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Rose Mary
By Rosemary McKittrick
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Parchessi board; two-sided; wood; with cloud pattern decoration; 21 inches by 33 inches; $2,300. Photo courtesy of Cyr Auction Company.
I learned a lot about winning and losing in life by playing games like Parchessi as a kid. On long, muggy summer afternoons my friends and I played for hours on the front porch as the days turned into nights. Parchessi was a childhood rite of passage for me like learning to ride a bike.

When I come across old painted, wooden Parchessi game boards from the 19th century now, I realize kids aren’t all that different.

If these old game boards could talk what might they say about where they’ve been hiding all these years and what happened to the kids who played with them? Most of the colorful paint is long gone on these old relics of the play room but the energy of childhood and children seems to remain.

In archeological sites throughout India and Southeast Asia boards for a similar game to Parchessi called Pachisi have been unearthed. At one time Pachisi was the traditional game of India. Some 2000 years later, the game is as popular as ever.

The Indian word “pacis” means 25, the highest score possible when cowry shells are thrown. A related game, Chaupar, has also been dug up in Asia.

In India, Pachisi boards were typically made of fabric for easy storage. In affluent families they might be velvet with gold threads. Six cowry shells were thrown to determine the moves in the game and counters consisted of beehive-shaped wooden pieces.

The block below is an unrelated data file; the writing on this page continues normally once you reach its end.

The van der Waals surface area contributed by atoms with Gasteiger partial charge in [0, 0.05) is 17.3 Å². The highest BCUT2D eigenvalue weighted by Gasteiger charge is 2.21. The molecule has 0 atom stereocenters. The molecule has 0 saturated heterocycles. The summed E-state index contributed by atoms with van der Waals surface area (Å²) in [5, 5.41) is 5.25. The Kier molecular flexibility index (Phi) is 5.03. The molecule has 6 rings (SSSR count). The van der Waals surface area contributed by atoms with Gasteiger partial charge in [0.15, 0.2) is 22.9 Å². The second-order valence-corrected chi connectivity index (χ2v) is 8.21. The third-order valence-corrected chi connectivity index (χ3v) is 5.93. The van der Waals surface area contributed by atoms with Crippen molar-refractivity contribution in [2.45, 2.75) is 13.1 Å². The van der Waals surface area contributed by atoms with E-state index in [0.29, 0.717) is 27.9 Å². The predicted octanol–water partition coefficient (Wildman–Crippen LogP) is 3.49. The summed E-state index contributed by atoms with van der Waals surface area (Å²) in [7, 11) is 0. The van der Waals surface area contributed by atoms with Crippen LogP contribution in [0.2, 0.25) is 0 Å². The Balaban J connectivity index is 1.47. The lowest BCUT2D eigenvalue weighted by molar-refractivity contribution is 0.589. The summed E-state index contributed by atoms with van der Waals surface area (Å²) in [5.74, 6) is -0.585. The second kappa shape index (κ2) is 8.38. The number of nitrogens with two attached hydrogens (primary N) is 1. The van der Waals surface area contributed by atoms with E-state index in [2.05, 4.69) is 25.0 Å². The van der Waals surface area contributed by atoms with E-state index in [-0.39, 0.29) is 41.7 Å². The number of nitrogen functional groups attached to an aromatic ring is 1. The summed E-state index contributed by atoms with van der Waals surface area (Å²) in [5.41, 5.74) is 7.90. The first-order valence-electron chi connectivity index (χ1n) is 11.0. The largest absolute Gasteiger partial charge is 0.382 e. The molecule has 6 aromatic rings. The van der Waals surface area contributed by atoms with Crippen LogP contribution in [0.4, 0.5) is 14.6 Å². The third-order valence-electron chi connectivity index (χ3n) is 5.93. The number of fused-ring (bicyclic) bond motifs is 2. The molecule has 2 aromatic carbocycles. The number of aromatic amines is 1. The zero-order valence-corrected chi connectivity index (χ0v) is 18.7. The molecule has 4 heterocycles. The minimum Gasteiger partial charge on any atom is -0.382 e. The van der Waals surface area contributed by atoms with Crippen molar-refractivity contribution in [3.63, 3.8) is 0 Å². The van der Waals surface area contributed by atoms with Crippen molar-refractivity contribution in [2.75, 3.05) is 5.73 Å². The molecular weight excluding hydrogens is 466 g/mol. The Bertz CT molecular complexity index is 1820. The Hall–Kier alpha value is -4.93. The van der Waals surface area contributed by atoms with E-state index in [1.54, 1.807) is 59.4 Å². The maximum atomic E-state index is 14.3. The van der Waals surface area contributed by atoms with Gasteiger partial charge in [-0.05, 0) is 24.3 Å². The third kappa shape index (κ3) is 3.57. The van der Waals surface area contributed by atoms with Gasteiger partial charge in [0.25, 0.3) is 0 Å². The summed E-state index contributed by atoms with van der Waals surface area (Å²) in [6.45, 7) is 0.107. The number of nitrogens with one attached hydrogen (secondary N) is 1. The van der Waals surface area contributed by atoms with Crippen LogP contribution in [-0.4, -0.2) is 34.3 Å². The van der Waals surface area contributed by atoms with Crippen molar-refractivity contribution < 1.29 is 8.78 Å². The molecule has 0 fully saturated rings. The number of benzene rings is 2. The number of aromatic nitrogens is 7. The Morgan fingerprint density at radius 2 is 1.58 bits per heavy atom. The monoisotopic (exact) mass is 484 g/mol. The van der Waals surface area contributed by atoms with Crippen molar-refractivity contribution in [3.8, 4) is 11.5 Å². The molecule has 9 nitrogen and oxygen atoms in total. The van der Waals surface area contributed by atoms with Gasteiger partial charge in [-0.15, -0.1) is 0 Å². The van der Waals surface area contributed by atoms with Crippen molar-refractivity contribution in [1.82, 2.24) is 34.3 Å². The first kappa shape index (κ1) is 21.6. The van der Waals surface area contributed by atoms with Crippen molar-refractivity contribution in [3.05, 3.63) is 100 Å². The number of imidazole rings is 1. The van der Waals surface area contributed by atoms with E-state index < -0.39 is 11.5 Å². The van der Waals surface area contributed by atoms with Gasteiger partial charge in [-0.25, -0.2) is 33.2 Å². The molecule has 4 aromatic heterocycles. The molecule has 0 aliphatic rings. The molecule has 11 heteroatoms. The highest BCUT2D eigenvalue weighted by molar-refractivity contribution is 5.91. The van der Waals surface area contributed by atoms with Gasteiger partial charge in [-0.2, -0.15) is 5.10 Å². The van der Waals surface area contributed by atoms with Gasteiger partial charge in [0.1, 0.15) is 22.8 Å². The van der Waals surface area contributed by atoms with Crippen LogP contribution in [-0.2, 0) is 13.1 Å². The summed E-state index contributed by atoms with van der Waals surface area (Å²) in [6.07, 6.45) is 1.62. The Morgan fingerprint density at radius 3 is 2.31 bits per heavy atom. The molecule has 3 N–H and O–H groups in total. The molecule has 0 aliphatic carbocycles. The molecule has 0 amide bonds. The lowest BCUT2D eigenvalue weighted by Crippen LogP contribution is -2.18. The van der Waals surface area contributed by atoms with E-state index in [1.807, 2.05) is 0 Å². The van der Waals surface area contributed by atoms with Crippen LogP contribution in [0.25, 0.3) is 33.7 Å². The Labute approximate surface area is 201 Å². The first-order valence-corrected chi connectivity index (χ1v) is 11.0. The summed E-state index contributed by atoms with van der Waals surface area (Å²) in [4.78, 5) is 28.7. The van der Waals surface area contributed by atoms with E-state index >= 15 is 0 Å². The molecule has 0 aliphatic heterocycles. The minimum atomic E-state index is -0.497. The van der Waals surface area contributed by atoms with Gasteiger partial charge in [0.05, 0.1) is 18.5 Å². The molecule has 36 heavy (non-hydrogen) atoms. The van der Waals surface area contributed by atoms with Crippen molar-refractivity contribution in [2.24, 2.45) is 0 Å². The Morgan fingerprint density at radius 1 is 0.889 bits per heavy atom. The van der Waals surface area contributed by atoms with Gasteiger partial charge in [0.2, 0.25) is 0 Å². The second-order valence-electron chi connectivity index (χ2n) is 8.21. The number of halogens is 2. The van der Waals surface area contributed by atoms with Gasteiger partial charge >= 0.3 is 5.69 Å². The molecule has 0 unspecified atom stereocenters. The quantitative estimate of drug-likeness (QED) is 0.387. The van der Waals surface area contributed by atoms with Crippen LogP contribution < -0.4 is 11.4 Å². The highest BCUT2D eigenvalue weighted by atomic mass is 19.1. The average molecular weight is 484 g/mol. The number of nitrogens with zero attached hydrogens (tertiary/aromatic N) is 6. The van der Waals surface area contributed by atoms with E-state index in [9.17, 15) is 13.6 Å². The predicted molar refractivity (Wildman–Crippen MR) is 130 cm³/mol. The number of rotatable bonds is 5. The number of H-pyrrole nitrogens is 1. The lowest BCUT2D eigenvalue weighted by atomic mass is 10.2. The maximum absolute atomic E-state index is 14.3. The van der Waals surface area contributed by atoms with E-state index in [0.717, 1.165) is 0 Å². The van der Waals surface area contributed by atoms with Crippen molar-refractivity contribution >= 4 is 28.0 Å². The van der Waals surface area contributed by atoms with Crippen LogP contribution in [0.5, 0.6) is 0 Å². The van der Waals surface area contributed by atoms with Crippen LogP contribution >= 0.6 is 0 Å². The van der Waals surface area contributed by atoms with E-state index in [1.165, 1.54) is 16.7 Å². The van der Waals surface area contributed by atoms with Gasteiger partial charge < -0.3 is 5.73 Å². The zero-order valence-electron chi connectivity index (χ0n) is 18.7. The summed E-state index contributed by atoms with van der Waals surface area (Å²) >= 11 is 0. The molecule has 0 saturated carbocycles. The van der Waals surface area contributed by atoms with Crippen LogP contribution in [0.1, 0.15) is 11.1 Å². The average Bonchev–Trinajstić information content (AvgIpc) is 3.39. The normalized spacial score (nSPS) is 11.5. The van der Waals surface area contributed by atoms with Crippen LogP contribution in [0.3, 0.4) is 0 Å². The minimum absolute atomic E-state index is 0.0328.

Like bread, variations of the game we call Parchessi appeared all over the world. Mayan ruins reveal a similar pastime and Native Americans still play a Cross and Circle race game.

Parcheesi as its known today was copyrighted in the United States by E.G. Selchow & Co., in 1869. A few years later it became Selchow & Righter then Hasbro Inc., and today it’s Milton Bradley.

The game looks pretty much the same as it did 50-years ago. The box changed a bit as public taste changed.

The fun of collecting these old treasures of the game room is obvious. It’s pure nostalgia. It doesn’t have to be an expensive hobby either.

Thrift stores and yard sales can be treasure troves for missing pieces. If you’re buying for value, condition is everything. Very good to excellent condition is critical.

Especially the box, any tears are bad news. If you think the old Monopoly game you still have from the ‘50s is valuable, you’re probably wrong. There were many made and many are still available. With games, rarity is often more important than age.

In terms of collecting themes, it’s limitless. Some collectors go with pre-WWII games or children’s games from a particular company, television-themed games, or cartoon-themed versions.

Storing old games in cool, dry places is also important in preserving them. If you want to know the value of your old games, price guides can be useful, but they’re often outdated. A more useful approach would be to search eBay’s completed auctions.

On Jan. 4, 2006, Cyr Auction Co., in Gray, Maine, featured a selection of game boards in its Americana, Folk Art and Stoneware auction. Here are some current values.

Vintage Game Boards

Game board; red-and-blue; wood; 22 inches by 11 inches; $288.

Game board; yellow-and-black; wood; 16 inches by 17 inches; $345.

Parchessi board; wood; red-black and gray; 28 inches by 17 1/2 inches; $805.

Checker and Backgammon board; folding; wood; 16 inches by 16 inches; $1,150.

Parchessi board; two-sided; wood; black, blue, orange and green; 27 inches by 27 inches; $1,495.

Parchessi board; two-sided; wood; with cloud pattern decoration; 21 inches by 33 inches; $2,300.

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